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Goode won't seek GOP nod
For election to 5th District seat in 2010
Virgil H. Goode Jr.
Monday, July 27, 2009
By K.A. WAGONER - Franklin News Post
Former congressman Virgil H. Goode Jr. says he will not seek the Republican nomination for his former seat in the House of Representatives in 2010.
"I have decided not to seek the Republican nomination for Congress in 2010," Goode said in a prepared statement. "It is my sincere hope and expectation that Republicans will nominate a conservative who will oppose the record deficits and debt of the current administration, will support secure borders and oppose amnesty for illegals, will recognize and reduce the huge threat that terrorists pose for our country, will support pro-life issues, and will support the traditional definition of marriage of one man and one woman."�
Goode's statement did not rule out running under another party's banner. However, he said, "I look forward to supporting and working for that (the Republican) candidate in 2010."�
Goode did not address the reasons behind his decision, and he declined to elaborate.
After 35 years in politics, the Franklin County resident said he has no regrets and has enjoyed serving his constituents.
"I sincerely appreciate the privilege accorded to me by the citizens of Virginia's Fifth District to serve them in the U.S. House of Representatives from January 1997 to January 2009," he said, "and I am especially grateful to those who voted for and supported me in past elections."�
Goode's long-term political career came to a halt in January, when the 5th District post passed to Tom Perriello, a Democrat from Albemarle County. Perriello, a political newcomer, defeated Goode in November by 727 votes, or 0.23 percent of the total votes cast.
It was the first time a challenger even came close to Goode's command of the ballot box. Goode sought a recount in the tight race and conceded in December, when the recount upheld Perriello's victory.
Now 62, Goode first was elected to the Virginia Senate in 1973, when he was 27. He served there until 1996, when he was elected to the 5th District House seat.
He easily won election to succeed former congressman L.F. Payne, a Democrat. Goode was a Democrat for 25 years before running as an independent and then a Republican in 2002.
He gained national attention in 1998, when he was one of only five Democrats in the House to vote for three of the four articles of impeachment against former President Bill Clinton.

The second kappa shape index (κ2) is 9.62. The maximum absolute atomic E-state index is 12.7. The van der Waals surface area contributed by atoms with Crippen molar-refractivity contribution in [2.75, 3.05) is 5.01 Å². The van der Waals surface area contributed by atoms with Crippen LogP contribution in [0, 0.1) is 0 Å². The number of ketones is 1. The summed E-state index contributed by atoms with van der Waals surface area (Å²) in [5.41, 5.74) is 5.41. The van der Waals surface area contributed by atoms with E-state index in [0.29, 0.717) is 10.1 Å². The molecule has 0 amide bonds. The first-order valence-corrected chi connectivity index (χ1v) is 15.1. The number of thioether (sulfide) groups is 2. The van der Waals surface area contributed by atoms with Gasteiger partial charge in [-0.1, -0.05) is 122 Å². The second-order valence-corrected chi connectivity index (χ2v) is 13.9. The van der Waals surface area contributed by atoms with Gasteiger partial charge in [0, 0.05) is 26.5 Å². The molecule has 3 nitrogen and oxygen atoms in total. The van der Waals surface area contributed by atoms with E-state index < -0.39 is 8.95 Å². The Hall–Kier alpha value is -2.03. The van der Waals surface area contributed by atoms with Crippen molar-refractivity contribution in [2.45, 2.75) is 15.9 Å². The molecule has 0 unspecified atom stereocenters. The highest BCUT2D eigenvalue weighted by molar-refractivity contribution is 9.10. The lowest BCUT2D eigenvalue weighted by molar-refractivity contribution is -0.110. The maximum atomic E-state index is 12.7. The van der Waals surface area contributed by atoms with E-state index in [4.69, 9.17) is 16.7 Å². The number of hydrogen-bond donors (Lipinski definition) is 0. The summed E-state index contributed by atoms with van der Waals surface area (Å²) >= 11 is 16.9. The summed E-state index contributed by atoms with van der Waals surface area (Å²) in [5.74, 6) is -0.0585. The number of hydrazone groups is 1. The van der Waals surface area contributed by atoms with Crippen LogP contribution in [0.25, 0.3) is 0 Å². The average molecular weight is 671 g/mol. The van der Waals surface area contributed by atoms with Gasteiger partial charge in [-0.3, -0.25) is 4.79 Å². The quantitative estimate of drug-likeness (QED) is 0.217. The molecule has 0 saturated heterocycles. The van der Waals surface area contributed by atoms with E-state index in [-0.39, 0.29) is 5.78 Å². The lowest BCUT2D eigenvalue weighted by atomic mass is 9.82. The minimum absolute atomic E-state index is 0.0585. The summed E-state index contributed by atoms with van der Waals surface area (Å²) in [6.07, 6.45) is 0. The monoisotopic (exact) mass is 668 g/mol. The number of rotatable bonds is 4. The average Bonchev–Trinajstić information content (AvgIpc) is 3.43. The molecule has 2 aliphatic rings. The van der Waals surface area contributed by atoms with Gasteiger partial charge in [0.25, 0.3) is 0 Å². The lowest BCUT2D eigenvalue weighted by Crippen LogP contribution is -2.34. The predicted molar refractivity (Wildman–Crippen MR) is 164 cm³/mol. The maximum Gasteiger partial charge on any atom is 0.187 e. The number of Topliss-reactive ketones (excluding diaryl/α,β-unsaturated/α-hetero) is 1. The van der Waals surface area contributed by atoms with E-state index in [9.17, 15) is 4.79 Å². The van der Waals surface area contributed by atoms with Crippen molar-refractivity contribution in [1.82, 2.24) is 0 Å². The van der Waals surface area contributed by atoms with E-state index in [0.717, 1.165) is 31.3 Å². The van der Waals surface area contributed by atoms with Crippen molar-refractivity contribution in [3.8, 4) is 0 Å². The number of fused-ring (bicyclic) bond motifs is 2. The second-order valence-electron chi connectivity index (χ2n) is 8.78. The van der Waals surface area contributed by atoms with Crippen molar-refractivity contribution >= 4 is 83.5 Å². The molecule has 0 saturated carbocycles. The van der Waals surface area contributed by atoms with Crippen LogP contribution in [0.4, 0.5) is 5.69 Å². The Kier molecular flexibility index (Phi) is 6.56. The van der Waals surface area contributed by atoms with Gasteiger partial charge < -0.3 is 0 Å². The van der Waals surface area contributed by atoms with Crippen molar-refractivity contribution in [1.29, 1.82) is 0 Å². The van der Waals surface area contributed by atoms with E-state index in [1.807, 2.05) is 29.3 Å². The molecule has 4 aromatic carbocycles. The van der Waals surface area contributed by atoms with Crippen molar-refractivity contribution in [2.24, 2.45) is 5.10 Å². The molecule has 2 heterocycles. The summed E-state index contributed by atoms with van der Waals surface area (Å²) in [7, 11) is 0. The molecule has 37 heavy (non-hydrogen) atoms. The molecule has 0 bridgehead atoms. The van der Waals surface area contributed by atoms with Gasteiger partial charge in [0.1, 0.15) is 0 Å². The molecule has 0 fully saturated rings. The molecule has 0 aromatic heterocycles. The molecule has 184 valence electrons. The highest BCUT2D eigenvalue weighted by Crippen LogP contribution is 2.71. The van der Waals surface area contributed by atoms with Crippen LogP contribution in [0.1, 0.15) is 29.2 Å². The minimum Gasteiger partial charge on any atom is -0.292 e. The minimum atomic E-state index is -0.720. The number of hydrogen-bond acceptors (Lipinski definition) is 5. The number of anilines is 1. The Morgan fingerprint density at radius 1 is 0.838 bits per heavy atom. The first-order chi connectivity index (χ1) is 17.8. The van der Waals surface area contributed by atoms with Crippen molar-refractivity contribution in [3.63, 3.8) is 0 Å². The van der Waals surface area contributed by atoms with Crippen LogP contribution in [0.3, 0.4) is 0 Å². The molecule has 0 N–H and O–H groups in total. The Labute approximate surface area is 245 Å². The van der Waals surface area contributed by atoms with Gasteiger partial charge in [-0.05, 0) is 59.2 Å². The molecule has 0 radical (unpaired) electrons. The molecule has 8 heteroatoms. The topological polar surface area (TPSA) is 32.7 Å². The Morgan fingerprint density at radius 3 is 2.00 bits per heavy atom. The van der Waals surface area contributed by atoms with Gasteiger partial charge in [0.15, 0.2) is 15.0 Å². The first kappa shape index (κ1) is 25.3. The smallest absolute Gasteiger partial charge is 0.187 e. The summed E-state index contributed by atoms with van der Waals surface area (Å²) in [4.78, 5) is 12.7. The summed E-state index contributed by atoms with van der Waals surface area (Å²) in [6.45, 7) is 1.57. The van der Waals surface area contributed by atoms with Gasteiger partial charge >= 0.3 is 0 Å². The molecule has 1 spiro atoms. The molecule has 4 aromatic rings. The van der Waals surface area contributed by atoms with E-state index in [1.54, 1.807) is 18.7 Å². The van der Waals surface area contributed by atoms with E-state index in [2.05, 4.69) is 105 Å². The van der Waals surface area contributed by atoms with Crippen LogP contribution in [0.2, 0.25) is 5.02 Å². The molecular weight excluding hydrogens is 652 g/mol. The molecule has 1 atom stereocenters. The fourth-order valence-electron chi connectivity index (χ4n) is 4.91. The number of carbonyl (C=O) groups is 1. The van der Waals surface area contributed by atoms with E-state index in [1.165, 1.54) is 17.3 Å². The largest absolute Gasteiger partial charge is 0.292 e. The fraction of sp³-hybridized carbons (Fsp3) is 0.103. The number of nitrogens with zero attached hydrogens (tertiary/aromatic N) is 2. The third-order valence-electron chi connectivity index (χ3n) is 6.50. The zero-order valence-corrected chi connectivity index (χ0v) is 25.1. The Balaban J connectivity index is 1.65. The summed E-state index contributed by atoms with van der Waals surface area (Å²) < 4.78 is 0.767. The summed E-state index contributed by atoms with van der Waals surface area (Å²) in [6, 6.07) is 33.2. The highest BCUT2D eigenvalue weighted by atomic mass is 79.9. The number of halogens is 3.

Two years later, he ran as an independent and began caucusing with Republicans, gaining a seat on the House Appropriations Committee.
As a congressman, Goode supported anti-amnesty immigration legislation, veterans' health care and the $10 billion federal buyout for tobacco farmers. He also fought to keep American jobs from moving to other countries and to protect senior citizens' benefits.
He had a conservative voting record, opposing tax increases and supporting reductions in federal spending. He consistently supported pro-life legislation and opposed same-sex marriages.
Those views made him vulnerable in the more Democratic-leaning parts of the district, such as Charlottesville, home to the University of Virginia. There, Perriello defeated Goode by a margin of 4 to 1.
Despite that, Goode remained popular in much of the district, particularly its rural areas. In the November race, he won 57 percent of the vote in Henry County, compared with 42.9 for Perriello. The margin was even wider in Franklin County, where Goode took 62.3 percent of the vote, compared with 37.7 percent for Perriello.
The city of Martinsville, however, went strongly to the Democrat, with Perriello netting 61.2 percent of the vote compared with Goode's 38.9.
In the months since he left office, Goode has given several speeches, some addressing topics such as illegal immigration. In March, he filed a Statement of Candidacy with the Federal Elections Commission. He said at the time that he filed the form because some people had made voluntary donations to him and were encouraging him to challenge Perriello in 2010.
The forms must be filed by candidates who spend or receive more than $5,000, according to the FEC.
Earlier, during a January interview, Goode said, "I first ran for office in 1973 because there were things I thought needed to be changed. And I think we have been successful in doing some positive things to help the country and the district. I think we made a difference."�
(Martinsville Bulletin staff writer Amanda Buck contributed to this report.)